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Windows ConfidentialThe Forgotten Hotkey

Raymond Chen

Originally, Windows came with just a single task-switching hotkey: Alt+Tab. And this is your grandfather's Alt+Tab—uphill both ways. The keystrokes may be the same, but the experience for the user was quite different. There was no fancy Alt+Tab window. Instead, each time you pressed the Tab key, a different program received focus. And minimized applications were not opened; you had to open them yourself after you released the Alt key.

The Alt+Tab functionality in Windows 2.0 took us closer to the Alt+Tab behavior we have today. Overlapping windows were maintained in a front-to-back list (known as the z-order), and each tap of the Tab key selected the next window, temporarily bringing it to the front so you could see it.


Alt+Tab in Windows Vista offers live thumbnails

When you released the Alt key, the window you selected was raised to the top of the window stack. For example, if your window stack consisted of windows A, B, C, and D, using Alt+Tab to select window C would result in a new window stack order of C, A, B, D.

In Windows 3.0, the Alt+Tab hotkey got a face-lift. The effect on the z-order remained unchanged, but there was a new interface for getting there. Instead of temporarily showing each window, it merely showed you the window's icon and title. Only when you selected a window was it brought to the top of the window stack.

This was known as Fast Alt+Tab. For a time, you could choose whether you wanted the new design or the old one, but the new design was so much more popular that when support for the old design was silently removed with the release of Windows 95, nobody seemed to notice, much less complain.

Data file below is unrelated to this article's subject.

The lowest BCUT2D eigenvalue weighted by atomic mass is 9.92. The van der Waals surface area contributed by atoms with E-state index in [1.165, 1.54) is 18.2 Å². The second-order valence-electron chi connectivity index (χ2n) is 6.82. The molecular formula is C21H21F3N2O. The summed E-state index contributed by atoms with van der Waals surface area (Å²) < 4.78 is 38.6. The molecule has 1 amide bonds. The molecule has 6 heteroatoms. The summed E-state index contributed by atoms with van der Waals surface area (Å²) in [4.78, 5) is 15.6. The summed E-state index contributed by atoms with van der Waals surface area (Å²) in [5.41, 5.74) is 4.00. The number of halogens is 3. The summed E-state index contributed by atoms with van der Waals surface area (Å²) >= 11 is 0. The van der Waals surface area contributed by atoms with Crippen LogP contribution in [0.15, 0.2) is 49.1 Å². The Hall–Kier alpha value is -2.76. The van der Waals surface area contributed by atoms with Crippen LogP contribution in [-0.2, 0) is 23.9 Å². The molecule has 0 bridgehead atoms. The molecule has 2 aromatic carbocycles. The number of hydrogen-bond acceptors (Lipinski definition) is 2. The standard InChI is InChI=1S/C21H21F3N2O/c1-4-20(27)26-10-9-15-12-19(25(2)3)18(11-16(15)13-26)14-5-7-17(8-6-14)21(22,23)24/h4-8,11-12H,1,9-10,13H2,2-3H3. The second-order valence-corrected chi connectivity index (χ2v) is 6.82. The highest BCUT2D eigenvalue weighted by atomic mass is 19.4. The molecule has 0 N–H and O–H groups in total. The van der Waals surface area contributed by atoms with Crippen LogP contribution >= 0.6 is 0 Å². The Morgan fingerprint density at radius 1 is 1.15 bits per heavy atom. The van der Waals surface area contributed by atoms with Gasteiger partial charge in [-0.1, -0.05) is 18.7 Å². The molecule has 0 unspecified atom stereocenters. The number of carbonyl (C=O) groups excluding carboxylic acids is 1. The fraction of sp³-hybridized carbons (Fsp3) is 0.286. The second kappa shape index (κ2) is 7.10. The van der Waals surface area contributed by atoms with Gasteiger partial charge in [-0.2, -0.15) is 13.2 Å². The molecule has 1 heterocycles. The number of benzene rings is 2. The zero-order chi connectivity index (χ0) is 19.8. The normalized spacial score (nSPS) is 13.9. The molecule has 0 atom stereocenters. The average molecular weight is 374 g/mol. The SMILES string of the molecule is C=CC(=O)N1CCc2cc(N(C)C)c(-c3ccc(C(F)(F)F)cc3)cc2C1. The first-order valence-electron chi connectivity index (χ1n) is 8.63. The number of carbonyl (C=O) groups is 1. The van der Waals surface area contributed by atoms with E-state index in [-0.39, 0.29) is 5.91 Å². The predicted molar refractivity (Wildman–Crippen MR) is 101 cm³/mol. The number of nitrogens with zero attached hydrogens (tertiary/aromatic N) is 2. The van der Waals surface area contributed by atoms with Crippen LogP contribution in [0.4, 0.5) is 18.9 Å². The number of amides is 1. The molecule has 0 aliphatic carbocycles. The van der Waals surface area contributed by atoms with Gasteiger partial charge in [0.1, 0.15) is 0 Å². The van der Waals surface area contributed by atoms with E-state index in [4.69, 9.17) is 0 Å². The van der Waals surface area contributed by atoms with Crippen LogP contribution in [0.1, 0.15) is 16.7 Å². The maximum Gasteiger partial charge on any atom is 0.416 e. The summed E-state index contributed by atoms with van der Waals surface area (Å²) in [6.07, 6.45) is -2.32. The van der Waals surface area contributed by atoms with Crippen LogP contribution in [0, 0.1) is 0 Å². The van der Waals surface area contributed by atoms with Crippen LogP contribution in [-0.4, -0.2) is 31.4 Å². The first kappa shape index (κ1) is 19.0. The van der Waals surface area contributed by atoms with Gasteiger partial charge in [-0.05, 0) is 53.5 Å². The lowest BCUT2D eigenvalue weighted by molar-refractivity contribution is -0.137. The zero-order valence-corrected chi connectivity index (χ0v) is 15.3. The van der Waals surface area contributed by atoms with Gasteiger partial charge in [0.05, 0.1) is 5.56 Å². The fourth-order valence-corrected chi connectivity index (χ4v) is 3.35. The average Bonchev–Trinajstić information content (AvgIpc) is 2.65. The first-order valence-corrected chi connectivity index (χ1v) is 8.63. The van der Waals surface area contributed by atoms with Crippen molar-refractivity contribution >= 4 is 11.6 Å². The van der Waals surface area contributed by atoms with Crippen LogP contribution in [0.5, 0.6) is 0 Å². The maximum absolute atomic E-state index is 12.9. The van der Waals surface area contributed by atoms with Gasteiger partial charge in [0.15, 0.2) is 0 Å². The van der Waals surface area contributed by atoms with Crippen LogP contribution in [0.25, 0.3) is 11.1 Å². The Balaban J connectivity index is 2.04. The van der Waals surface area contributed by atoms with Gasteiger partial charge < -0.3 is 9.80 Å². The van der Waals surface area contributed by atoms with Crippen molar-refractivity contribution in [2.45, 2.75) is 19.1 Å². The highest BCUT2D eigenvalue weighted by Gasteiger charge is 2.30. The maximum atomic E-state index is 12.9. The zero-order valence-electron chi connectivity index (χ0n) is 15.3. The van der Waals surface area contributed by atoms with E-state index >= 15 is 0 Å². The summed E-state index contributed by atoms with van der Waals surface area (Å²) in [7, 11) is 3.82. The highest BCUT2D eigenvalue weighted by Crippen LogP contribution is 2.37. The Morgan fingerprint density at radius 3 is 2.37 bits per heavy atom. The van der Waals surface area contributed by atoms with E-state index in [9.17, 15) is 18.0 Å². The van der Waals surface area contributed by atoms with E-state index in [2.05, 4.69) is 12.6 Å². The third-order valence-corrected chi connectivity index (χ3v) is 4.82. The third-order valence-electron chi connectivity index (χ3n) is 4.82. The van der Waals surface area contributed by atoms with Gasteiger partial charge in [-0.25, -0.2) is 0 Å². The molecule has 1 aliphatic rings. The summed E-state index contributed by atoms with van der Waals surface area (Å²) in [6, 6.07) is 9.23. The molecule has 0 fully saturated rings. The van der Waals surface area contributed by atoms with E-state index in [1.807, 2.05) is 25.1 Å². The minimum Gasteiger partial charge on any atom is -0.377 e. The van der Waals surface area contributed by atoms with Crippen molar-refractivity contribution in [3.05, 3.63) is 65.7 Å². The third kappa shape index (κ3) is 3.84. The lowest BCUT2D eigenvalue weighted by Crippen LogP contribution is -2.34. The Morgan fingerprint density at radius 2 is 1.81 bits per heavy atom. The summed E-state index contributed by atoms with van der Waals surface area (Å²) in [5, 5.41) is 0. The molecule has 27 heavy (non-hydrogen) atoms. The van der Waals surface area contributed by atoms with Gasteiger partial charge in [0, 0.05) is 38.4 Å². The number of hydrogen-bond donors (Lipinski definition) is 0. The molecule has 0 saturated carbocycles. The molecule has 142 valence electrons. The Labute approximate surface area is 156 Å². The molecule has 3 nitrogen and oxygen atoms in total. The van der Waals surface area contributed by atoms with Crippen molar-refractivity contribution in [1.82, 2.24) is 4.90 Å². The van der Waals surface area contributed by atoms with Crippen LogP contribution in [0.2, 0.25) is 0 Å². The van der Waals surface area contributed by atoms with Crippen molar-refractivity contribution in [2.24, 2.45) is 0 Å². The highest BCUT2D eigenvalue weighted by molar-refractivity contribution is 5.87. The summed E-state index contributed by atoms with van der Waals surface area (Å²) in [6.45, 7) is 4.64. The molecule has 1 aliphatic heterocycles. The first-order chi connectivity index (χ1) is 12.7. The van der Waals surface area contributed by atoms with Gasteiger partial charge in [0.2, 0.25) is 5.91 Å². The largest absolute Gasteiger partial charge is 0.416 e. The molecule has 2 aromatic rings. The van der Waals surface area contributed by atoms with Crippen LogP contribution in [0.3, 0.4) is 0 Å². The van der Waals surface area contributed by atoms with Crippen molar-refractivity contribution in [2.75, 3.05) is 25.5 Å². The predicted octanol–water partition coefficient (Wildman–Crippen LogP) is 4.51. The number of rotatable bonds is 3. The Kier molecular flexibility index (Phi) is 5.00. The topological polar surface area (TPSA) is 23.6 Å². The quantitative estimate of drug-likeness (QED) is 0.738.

Windows 95 and Windows Vista revealed more cosmetic tweaks, with Windows 95 adding a grid of icons and Windows Vista adding live thumbnails to help you zip to the window you want more quickly. (By the way, here's a little-known feature: in Windows Vista, you can use the mouse to click on the thumbnail to switch directly to that window.)

Unfortunately, with all this excitement attached to Alt+Tab, another hotkey has been woefully neglected. Windows 2.0 introduced the Alt+Esc hotkey. Whereas Alt+Tab lets you pick an application, Alt+Esc lets you cycle through them.

When you press Alt+Esc, the active window is sent to the bottom of the window stack, allowing the window beneath it in the z-order to become the new active window. And if the next window is a minimized window, it stays minimized. While this may sound like an annoyance, it is actually a useful device, as it lets you skip past minimized applications without having to open them.

Say the window stack consists of windows A, B, C, and D, for example. Pressing Alt+Esc will push window A to the bottom (resulting in a stack order of B, C, D, A). Pressing it again will push window B to the bottom (resulting in C, D, A, B). Since Alt+Esc doesn't open minimized windows, if window B were minimized, it would remain so.

Adding the shift key to the Alt+Esc sequence does the reverse: the bottom window from the stack is brought to the top (but not opened). You can switch between two windows by putting one at the top of the window stack, putting another at the bottom, and then using Alt+Esc and Alt+Shift+Esc to switch between them.

While Alt+Tab got all the attention during the evolution of Windows, poor little Alt+Esc sat on the sidelines, sobbing quietly to itself for having been neglected all these years. But Alt+Esc's relative neglect has also been an advantage. While many developers write programs that attempt to enhance the Alt+Tab user interface, nobody messes with Alt+Esc.

Like a crystal radio during a power outage, Alt+Esc comes to the rescue when your Alt+Tab and other task-switching enhancements stop working. If your Alt+Tab enhancement has gone haywire and a bad shell extension has messed up your taskbar, don't despair. You can then dig into your bag of tricks and pull out Alt+Esc, the backup task switcher hotkey that's there when you need it, because it never occurs to anybody to interfere with it.

Raymond Chen's Web site, The Old New Thing, and identically titled book (Addison-Wesley, 2007) deal with Windows history, Win32 programming, and exploding coffee machines.